When Jessica Lange and Susan Sarandon face off at the Emmy Awards next month as nominees for “Feud: Bette and Joan,” they may well feel a sense of déjà vu. After all, it won’t be the first time the two leading ladies have “feuded” for a chunk of Hollywood gold.
Back in 1994, the pair was part of a most fascinating race for the Academy Award for Best Actress. Lange contended for her role as an emotionally troubled Army wife in “Blue Sky.” The picture was completed in 1991, but sat on the shelf for three years due to the bankruptcy of Orion Pictures. Playing in just a few hundred theatres for a single week in September and grossing less than a million dollars, it looked like a most unlikely awards vehicle. Lange was already an Oscar recipient, for her supporting turn in in 1982’s smash comedy “Tootsie.” Her four lead actress nominations, for 1982’s “Frances,” 1984’s “Country,” 1985’s “Sweet Dreams” and 1989’s “Music Box,” had all been unsuccessful.
Meanwhile, Sarandon was gunning for a fourth shot at Best Actress after previous bids for 1981’s “Atlantic City,” 1991’s “Thelma and Louise” and 1992’s “Lorenzo’s Oil.” (She was notably overlooked for her well-received performance in 1988’s “Bull Durham.”) Observers in 1994 were initially uncertain if her awards attention would be for the summer legal thriller “The Client” or the end-of-year family drama “Safe Passage.” Given her recent losses and high popularity with both industry members and moviegoers, the actress was increasingly being seen as overdue for the Academy’s recognition.
However, by the end of the year, Lange was looking more and more like an Oscar frontrunner. The Los Angeles Film Critics Association named her best actress, while the New York Film Critics Circle selected Linda Fiorentino for her portrayal of a diabolical femme fatale in “The Last Seduction.” Lucky for Lange, Fiorentino would be unable to seduce Academy voters, as her film had aired on HBO before playing in cinemas. The studio filed suit against the AMPAS to challenge the movie’s Oscar ineligibility, but to no avail. Late film historian Robert Osborne told the E! channel that the predicament of “The Last Seduction” was unfortunate, as Fiorentino would have had “a very good chance of winning the Academy Award.”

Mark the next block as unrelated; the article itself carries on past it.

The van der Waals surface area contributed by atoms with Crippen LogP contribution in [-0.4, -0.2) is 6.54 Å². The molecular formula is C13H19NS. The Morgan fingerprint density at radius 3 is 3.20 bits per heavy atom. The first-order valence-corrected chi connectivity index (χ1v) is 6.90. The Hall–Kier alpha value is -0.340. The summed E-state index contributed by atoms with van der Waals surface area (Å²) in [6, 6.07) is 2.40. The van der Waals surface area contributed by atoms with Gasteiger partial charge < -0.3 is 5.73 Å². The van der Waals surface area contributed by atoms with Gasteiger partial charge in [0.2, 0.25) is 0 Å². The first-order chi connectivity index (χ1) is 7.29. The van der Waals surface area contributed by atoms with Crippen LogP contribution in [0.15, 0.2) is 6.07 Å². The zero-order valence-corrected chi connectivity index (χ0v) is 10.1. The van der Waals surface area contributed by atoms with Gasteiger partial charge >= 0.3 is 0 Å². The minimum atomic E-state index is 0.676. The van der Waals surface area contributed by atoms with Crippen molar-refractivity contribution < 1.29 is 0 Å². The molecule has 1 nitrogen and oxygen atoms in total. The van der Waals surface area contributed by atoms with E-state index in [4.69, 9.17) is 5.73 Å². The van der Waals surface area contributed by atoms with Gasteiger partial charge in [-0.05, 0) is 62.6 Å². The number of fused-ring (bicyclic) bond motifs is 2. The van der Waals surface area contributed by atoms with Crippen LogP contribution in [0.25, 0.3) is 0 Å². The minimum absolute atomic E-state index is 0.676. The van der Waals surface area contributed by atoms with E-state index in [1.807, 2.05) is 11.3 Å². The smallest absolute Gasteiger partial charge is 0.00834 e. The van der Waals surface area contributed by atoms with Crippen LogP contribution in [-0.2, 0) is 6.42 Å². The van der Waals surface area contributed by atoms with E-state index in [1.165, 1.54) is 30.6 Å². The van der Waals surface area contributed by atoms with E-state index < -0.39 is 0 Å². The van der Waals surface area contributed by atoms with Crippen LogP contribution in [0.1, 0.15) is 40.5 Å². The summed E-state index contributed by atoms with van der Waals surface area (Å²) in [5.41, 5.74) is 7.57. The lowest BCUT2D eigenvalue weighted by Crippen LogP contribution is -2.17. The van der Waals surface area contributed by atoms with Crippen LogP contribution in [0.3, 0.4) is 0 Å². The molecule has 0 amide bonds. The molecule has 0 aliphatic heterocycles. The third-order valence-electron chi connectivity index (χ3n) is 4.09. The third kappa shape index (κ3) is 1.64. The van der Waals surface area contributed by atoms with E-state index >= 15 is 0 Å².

Lange’s hopes continued to rise when she received the Golden Globe Award for Best Actress in a Motion Picture – Drama over chief rival Jodie Foster as a woman raised in an isolated cabin in “Nell.” (Curiously, Sarandon wasn’t even nominated.) Lange delivered a lengthy and emotional acceptance speech – the classic “Oscar audition,” as Gold Derby founder Tom O’Neil often calls it.
On February 14, 1995, the academy handed out Valentines to both Lange and Foster. Sarandon was shown love, too – for “The Client.” The late film critic Gene Siskel was asked on the CBS News morning show if Sarandon might expect some sort of career achievement award for her work. Siskel opined that it wasn’t “a strong enough character in a strong enough film,” and that it was Lange who would likely get the prize. He added that Orion’s misfortunes actually benefitted Lange, as academy members were “fascinated by bankruptcy.” Speaking on “Good Morning America,” ABC’s late film critic Joel Siegel shared Siskel’s prediction, reporting that Oscar voters who had screened “Blue Sky” had “loved” Lange’s performance.
Both Lange and Sarandon stumbled at the first annual Screen Actors Guild Awards, where thespians honored Foster in “Nell.” Still, Foster’s Oscar chances seemed iffy – given her fresh Best Actress victories for 1988’s “The Accused” and 1991’s “The Silence of the Lambs.” Would the academy really throw her a third trophy at the ripe old age of 32?
When the big night finally arrived, odds-makers were giving Lange a slight edge over Foster, with Sarandon a distant third. (The other nominees were Miranda Richardson as the wife of poet T.S. Eliot in “Tom and Viv” and Winona Ryder in the fourth screen adaptation of the classic “Little Women.”) Reigning Best Actor Tom Hanks for “Philadelphia” (who would win again minutes later for “Forrest Gump”) opened the envelope and read Lange’s name. Despite this being her first success in the category after four prior losses, the audience gave her only the standard round of applause without a standing ovation. (Perhaps they were saving that for Hanks?) Lange delivered another set of heartfelt remarks, with a special thanks to co-star Tommy Lee Jones. Interestingly enough, Jones had also appeared opposite Sarandon in “The Client,” presumably making voting in that race especially difficult for him. Nonetheless, he seemed delighted by Lange’s victory.
As for Sarandon, she was gracious as ever upon being the Oscar bridesmaid yet again. Fortunately, it would be just a year later that she would finally nab the statuette for her role as nun working to abolish the death penalty in “Dead Man Walking.” She even managed to get the standing ovation that had eluded Lange. While continuing to work in feature films since that time, neither actress has been invited back to the Academy Awards as a nominee.
Getting back to this year’s Emmy Awards, the Lange-Sarandon showdown for Best TV Movie/Limited Series Actress looks to be one the evening’s mostly closely watched contests. Will Lange prevail again? Or will Sarandon get her revenge? Or will Gold Derby odds-on favorite Nicole Kidman defeat them both for her acclaimed work on “Big Little Lies?”
Nothing like a big little feud to spice up an awards show.
Somewhere Joan Crawford and Bette Davis are surely laughing.